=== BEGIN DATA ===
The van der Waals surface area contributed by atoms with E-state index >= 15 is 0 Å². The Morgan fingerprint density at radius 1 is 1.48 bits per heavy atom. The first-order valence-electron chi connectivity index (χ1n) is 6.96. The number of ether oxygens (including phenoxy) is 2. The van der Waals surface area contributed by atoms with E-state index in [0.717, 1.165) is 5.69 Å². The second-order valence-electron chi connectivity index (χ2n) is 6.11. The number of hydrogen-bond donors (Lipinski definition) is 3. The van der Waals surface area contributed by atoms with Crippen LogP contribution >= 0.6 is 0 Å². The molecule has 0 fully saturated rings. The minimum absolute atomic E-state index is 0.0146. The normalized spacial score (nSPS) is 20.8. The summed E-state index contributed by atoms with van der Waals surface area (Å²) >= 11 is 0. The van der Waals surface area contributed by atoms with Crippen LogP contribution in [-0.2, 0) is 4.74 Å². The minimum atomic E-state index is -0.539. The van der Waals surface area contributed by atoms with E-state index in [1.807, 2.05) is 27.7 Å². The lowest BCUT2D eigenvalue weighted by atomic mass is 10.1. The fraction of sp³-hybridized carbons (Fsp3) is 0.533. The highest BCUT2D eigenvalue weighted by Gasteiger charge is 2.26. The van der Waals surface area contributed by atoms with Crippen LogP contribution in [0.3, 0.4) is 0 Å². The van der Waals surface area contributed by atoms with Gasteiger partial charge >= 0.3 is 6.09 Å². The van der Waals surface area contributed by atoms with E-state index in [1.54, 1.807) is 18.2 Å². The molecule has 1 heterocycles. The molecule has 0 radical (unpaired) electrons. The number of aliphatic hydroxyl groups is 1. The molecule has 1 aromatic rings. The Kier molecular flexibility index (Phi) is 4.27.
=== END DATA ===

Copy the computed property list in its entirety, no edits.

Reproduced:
The van der Waals surface area contributed by atoms with E-state index >= 15 is 0 Å². The Morgan fingerprint density at radius 1 is 1.48 bits per heavy atom. The first-order valence-electron chi connectivity index (χ1n) is 6.96. The number of ether oxygens (including phenoxy) is 2. The van der Waals surface area contributed by atoms with E-state index in [0.717, 1.165) is 5.69 Å². The second-order valence-electron chi connectivity index (χ2n) is 6.11. The number of hydrogen-bond donors (Lipinski definition) is 3. The van der Waals surface area contributed by atoms with Crippen LogP contribution >= 0.6 is 0 Å². The molecule has 0 fully saturated rings. The minimum absolute atomic E-state index is 0.0146. The normalized spacial score (nSPS) is 20.8. The summed E-state index contributed by atoms with van der Waals surface area (Å²) >= 11 is 0. The van der Waals surface area contributed by atoms with Crippen LogP contribution in [-0.2, 0) is 4.74 Å². The minimum atomic E-state index is -0.539. The van der Waals surface area contributed by atoms with E-state index in [1.807, 2.05) is 27.7 Å². The lowest BCUT2D eigenvalue weighted by atomic mass is 10.1. The fraction of sp³-hybridized carbons (Fsp3) is 0.533. The highest BCUT2D eigenvalue weighted by Gasteiger charge is 2.26. The van der Waals surface area contributed by atoms with Crippen LogP contribution in [0.3, 0.4) is 0 Å². The van der Waals surface area contributed by atoms with Gasteiger partial charge >= 0.3 is 6.09 Å². The van der Waals surface area contributed by atoms with E-state index in [1.54, 1.807) is 18.2 Å². The molecule has 1 heterocycles. The molecule has 0 radical (unpaired) electrons. The number of aliphatic hydroxyl groups is 1. The molecule has 1 aromatic rings. The Kier molecular flexibility index (Phi) is 4.27.